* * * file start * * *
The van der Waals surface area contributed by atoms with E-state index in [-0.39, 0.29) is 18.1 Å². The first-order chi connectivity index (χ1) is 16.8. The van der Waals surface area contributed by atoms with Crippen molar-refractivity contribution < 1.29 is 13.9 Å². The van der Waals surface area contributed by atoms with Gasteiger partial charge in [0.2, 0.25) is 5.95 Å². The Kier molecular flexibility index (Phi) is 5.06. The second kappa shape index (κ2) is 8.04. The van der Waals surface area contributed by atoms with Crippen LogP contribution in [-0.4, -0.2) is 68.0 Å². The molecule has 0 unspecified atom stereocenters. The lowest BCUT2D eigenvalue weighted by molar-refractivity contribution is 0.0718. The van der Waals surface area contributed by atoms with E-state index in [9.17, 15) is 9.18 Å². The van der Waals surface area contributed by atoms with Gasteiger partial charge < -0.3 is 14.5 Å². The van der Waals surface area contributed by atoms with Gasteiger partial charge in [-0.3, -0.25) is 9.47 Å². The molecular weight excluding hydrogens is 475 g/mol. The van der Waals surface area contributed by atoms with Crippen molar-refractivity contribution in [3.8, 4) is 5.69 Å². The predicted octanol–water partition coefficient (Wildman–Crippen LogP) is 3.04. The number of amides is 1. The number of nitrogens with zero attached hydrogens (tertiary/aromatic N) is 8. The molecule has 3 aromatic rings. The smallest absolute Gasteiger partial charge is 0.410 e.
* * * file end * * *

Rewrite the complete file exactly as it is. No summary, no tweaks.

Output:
The van der Waals surface area contributed by atoms with E-state index in [-0.39, 0.29) is 18.1 Å². The first-order chi connectivity index (χ1) is 16.8. The van der Waals surface area contributed by atoms with Crippen molar-refractivity contribution < 1.29 is 13.9 Å². The van der Waals surface area contributed by atoms with Gasteiger partial charge in [0.2, 0.25) is 5.95 Å². The Kier molecular flexibility index (Phi) is 5.06. The second kappa shape index (κ2) is 8.04. The van der Waals surface area contributed by atoms with Crippen LogP contribution in [-0.4, -0.2) is 68.0 Å². The molecule has 0 unspecified atom stereocenters. The lowest BCUT2D eigenvalue weighted by molar-refractivity contribution is 0.0718. The van der Waals surface area contributed by atoms with E-state index in [9.17, 15) is 9.18 Å². The van der Waals surface area contributed by atoms with Gasteiger partial charge < -0.3 is 14.5 Å². The van der Waals surface area contributed by atoms with Gasteiger partial charge in [-0.3, -0.25) is 9.47 Å². The molecular weight excluding hydrogens is 475 g/mol. The van der Waals surface area contributed by atoms with Crippen molar-refractivity contribution in [3.8, 4) is 5.69 Å². The predicted octanol–water partition coefficient (Wildman–Crippen LogP) is 3.04. The number of amides is 1. The number of nitrogens with zero attached hydrogens (tertiary/aromatic N) is 8. The molecule has 3 aromatic rings. The smallest absolute Gasteiger partial charge is 0.410 e.